Wearable devices are being intensively developed in several forms; such as watches, wristbands, eyeglasses, socks and clothing. 2015 will mark the beginning of widespread public acceptance of wearables. Besides the extremely quick evolution of wearable devices, the matter of powering wearable devices seems to move quite slowly. Even though wearable devices use the ultra-low power consumption BLE (Bluetooth Low Energy), they still need to be charged frequently. Efficient battery power for wearable devices is now the biggest challenge for producers to solve. At WT | Wearable Technologies we understand designers’ concern for implementing the ideal battery which allows for the consumer to enjoy using their device. Below is our overview with an analysis of advantages and limitations for different kinds of batteries used for wearables nowadays.
Energy harvesting is the process of taking energy from external sources and converting these energies to electrical energy. External energy sources include kinetic (locomotion, vibration, rotation), solar cell (light), thermal, piezoelectric (using excess energy derived from motion) and even radio waves. We already featured an article about energy harvesting here
Kinetic source method:
- Energy Harvesting helps wearable devices to become more independent from power outlets
- Solar energy works perfectly when placed on smart clothes, which can absorb and use energy straight from the sun.
- Solar energy provides energy even indoors.
- Thermoelectric harvesting energy is a solution for devices worn directly on skins (i.e. Smart Patches). The energy source is always available and provides high power.
- No wasted energy produced from your movement.
- Piezoelectric method generates comparably small amount of energy.
- Kinetic can produce energy throughout movement but is translated to low power
Lithium- Ion batteries
Lithium-ion batteries have finally taken the lead over nickel-cadmium batteries. They are manufacturers into the ubiquitous coin cells shape. They are sold in drugstores and used to power everything, from calculators to wearable heartrate straps. However, they provide a smaller coin cell batteries (CR1225), specific for powering wearable devices. Another popular lithium-ion battery is the pouch battery. It contains stacked batteries that are placed inside a plastic or polymer pouch cover. Pouch batteries can easily fit in almost all small packages.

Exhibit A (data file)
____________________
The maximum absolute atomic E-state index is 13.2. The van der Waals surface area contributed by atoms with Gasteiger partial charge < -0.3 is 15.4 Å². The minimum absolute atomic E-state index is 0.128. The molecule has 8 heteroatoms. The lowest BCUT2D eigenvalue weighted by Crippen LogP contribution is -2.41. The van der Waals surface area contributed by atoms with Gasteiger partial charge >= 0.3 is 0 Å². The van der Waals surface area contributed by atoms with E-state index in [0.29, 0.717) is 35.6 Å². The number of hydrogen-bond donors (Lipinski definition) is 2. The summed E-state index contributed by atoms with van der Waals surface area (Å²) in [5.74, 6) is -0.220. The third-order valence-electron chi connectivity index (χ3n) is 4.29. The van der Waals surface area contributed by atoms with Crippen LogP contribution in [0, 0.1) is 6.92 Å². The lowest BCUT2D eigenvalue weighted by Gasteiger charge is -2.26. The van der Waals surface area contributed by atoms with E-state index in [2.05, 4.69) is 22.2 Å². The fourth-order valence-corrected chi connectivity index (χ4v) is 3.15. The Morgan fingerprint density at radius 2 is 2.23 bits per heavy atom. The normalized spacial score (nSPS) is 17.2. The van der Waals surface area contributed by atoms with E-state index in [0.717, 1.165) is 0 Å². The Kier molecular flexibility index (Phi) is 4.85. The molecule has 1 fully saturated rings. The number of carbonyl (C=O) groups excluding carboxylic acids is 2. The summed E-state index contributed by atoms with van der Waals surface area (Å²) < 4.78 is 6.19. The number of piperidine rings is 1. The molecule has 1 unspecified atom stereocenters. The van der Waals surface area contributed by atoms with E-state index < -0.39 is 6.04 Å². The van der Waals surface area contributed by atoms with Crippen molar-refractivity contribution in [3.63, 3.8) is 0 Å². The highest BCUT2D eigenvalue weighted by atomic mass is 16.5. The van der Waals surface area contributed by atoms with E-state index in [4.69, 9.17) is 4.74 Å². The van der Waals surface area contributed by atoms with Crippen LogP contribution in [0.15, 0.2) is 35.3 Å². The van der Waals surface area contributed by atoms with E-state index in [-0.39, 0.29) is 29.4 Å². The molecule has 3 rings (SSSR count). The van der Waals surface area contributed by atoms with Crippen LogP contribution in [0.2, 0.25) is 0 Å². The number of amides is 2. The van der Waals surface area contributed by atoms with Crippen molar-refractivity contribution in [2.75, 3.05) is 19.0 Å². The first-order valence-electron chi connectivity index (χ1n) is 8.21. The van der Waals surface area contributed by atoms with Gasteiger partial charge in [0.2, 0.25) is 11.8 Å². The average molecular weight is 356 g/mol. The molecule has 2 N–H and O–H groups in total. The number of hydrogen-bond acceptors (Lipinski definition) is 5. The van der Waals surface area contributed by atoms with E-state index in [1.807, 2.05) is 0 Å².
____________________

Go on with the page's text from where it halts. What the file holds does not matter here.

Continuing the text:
- Lithium-Ion batteries are small and light
- Low maintenance because it requires no memory
- Most of them are disposable with little harm to the environment.
- Long lasting energy
- Their capacity decreases with the size of the battery
- Fragile and requires protection circuit for safe operation
- Subject to aging
- Constant changes in manufacturing
- Pouch batteries have risk of explosion because there can be gas building up between the package and the battery.
Pouch Battery manufacturing:
Thin-film batteries are super skinny. These rechargeable batteries use similar technology as lithium-ion batteries. WT wrote an article for thin-film batteries. For more details you can click here. In this section, WT would like to focus on scale advantages and disadvantages of thin-film batteries.
- Thin-film batteries are developed as a flat form, thus suitable for thin wearables (e-skin or measurement devices)
- They are super lite
- Enable high energy density for a low price
- Can be acquired in any size for different purposes
- Completely safe
- Their volume determines their energy capacity; therefore they take up much more area than a coin cell because of their thin form.
- Can require more frequent recharge because they are super tiny and skinny for a small wearable device.
Graphene batteries are built on a form of carbon, which is considerable excitement in the material-sciences world. There are now scientist working to develop this technology. Graphene batteries are expected to be the wave of the future.
- They are considered as the highest energy density of all battery types
- They also contain high storage capacity
- They are much more expensive than other batteries
- Still in development
The number of wearable devices is predicted to increase exponentially within the next 5 years. This means the demand for smaller and long-lasting batteries needs to be developed to be used inside these devices. We all perceive higher intelligence devices will drive the quest for higher energy efficiency. Depending on the use of a device, we can say there is no battery on the market considered better than another. Each battery has their own benefits and drawbacks. However, scientists and engineers are working hard on improving battery power and environmental effects. We can definitely expect for a power-up wearable industry soon!